Yesterday, the proposals were finally unveiled, but they stopped short of the much-touted ban on the sale of alcohol below cost price. Instead shops and bars will be prohibited from selling drink for less than the duty and VAT paid on them.
It means that while a can of weak lager will now cost at least 38p and a litre of vodka at least 10.71, the original promises have been so watered down that many fear it will do little to reduce alcohol-related crime and disorder, which costs the taxpayer 13bn a year. As the various interested parties digested the detail of the plans, the reception of everyone from medical experts to brewers was at best described as lukewarm.
"It's an acknowledgement that price has an impact on consumption," says Mr Southern. "But I would like to see it go further and I think it must if we are going to see any real effect. Ideally, the cheapest bottle of wine on the supermarket shelf should be 5 and spirits need to retail for around 20. I know it sounds like a lot and it would inevitably have an impact on moderate drinkers, who perhaps only buy one bottle of wine a week.
"It's a difficult balance to strike, but we are faced with such a big change in the demographic of drinking. If we are to stop the ticking timebomb, something needs to be done."
As part of his remit, Mr Southern and his team help prepare patients for liver transplants. Many have been drinking for years and, with a shortage of organs, it is a job fraught with tough choices and sometimes, inevitable disappointment.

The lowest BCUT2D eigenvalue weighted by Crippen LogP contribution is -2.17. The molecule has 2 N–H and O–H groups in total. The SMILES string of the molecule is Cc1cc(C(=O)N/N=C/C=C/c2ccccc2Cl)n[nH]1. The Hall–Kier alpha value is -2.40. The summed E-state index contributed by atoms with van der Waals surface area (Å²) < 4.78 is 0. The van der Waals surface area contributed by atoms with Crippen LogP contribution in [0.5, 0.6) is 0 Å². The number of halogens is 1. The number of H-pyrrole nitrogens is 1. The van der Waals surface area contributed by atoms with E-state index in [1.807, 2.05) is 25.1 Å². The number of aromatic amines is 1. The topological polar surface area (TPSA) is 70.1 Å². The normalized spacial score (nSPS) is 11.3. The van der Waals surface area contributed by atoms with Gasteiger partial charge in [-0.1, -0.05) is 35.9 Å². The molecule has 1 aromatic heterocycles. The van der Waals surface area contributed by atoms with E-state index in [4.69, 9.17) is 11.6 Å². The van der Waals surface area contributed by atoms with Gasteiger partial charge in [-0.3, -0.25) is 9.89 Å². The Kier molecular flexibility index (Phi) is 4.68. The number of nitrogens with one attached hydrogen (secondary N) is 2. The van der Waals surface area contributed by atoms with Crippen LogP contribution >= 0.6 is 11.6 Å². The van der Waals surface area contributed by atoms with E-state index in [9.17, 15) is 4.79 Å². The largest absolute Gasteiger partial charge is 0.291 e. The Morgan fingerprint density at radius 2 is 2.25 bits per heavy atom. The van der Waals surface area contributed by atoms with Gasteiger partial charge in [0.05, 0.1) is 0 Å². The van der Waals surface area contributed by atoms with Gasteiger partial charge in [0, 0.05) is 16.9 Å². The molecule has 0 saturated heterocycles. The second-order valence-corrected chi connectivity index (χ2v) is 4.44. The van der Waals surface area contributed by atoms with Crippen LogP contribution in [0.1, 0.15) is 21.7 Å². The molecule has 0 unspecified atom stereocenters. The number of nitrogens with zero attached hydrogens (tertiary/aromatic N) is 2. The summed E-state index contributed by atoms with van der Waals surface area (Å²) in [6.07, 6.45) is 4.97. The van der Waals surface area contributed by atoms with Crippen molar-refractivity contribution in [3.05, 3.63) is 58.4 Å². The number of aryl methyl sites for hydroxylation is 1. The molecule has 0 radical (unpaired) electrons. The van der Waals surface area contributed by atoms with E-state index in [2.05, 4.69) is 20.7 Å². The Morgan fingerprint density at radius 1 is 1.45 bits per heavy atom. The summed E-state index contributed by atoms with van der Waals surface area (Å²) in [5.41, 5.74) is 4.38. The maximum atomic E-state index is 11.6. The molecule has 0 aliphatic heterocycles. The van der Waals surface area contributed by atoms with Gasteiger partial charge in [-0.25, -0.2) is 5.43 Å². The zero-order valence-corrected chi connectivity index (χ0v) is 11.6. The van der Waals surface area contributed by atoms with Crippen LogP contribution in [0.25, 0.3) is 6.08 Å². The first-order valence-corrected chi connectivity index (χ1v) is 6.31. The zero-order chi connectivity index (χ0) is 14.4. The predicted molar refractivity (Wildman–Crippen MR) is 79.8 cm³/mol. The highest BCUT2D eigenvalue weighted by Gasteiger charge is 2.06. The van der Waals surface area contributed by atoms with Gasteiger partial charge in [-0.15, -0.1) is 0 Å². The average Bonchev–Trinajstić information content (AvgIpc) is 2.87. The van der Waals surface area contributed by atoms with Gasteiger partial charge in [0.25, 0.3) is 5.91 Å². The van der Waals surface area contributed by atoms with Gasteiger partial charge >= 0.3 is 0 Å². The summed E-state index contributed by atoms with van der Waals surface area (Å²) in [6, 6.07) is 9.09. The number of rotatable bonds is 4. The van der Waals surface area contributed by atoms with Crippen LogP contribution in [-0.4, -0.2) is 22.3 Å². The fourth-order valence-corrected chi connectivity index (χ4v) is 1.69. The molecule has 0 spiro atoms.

"Those eligible for a transplant go through a rigorous assessment process, are subjected to random alcohol tests and by the time of their operation have to be abstinent for at least six months. If they fail a test during that time – and that does happen – there are no second chances. It can sound quite harsh, but there is a shortage of organ donations and it simply doesn't make sense to allow someone who is still drinking to undergo a transplant when there are other deserving cases on the waiting list."
The concerns raised by those who work on the frontline of alcohol abuse, fits with research first published in 2008 by the University of Sheffield. The independent study concluded that while increasing the price of alcohol would reduce consumption only a significant rise would have a major impact on the harm done to individuals and the rest of society.
"For minimum pricing to be really effective, the price per unit of alcohol needs to be at least 45p," says Dr Robin Purshouse, whose team explored 18 different pricing policies. "At that point after a decade there would be almost 3,000 fewer deaths every year and 40,000 fewer hospital admissions. These proposals set the price per unit at around 20p, which inevitably has a much less impact, perhaps 2,500 less admissions to hospitals."